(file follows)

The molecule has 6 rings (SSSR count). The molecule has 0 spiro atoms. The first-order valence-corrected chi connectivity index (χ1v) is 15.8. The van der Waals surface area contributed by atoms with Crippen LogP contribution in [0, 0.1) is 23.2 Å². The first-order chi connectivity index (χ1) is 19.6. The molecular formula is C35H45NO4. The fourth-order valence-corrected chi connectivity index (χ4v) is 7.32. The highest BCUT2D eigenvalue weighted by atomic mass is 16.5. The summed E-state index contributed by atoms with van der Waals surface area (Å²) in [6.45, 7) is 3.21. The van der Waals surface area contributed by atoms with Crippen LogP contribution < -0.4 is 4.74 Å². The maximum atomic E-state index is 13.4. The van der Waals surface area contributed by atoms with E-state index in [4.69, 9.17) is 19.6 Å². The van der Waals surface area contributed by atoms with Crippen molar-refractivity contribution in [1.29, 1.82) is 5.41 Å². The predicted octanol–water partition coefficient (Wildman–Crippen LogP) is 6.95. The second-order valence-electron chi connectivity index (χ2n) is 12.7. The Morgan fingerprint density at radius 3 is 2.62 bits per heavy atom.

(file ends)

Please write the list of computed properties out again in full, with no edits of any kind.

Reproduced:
The molecule has 6 rings (SSSR count). The molecule has 0 spiro atoms. The first-order valence-corrected chi connectivity index (χ1v) is 15.8. The van der Waals surface area contributed by atoms with Crippen LogP contribution in [0, 0.1) is 23.2 Å². The first-order chi connectivity index (χ1) is 19.6. The molecular formula is C35H45NO4. The fourth-order valence-corrected chi connectivity index (χ4v) is 7.32. The highest BCUT2D eigenvalue weighted by atomic mass is 16.5. The summed E-state index contributed by atoms with van der Waals surface area (Å²) in [6.45, 7) is 3.21. The van der Waals surface area contributed by atoms with Crippen LogP contribution < -0.4 is 4.74 Å². The maximum atomic E-state index is 13.4. The van der Waals surface area contributed by atoms with E-state index in [4.69, 9.17) is 19.6 Å². The van der Waals surface area contributed by atoms with Crippen molar-refractivity contribution in [1.29, 1.82) is 5.41 Å². The predicted octanol–water partition coefficient (Wildman–Crippen LogP) is 6.95. The second-order valence-electron chi connectivity index (χ2n) is 12.7. The Morgan fingerprint density at radius 3 is 2.62 bits per heavy atom.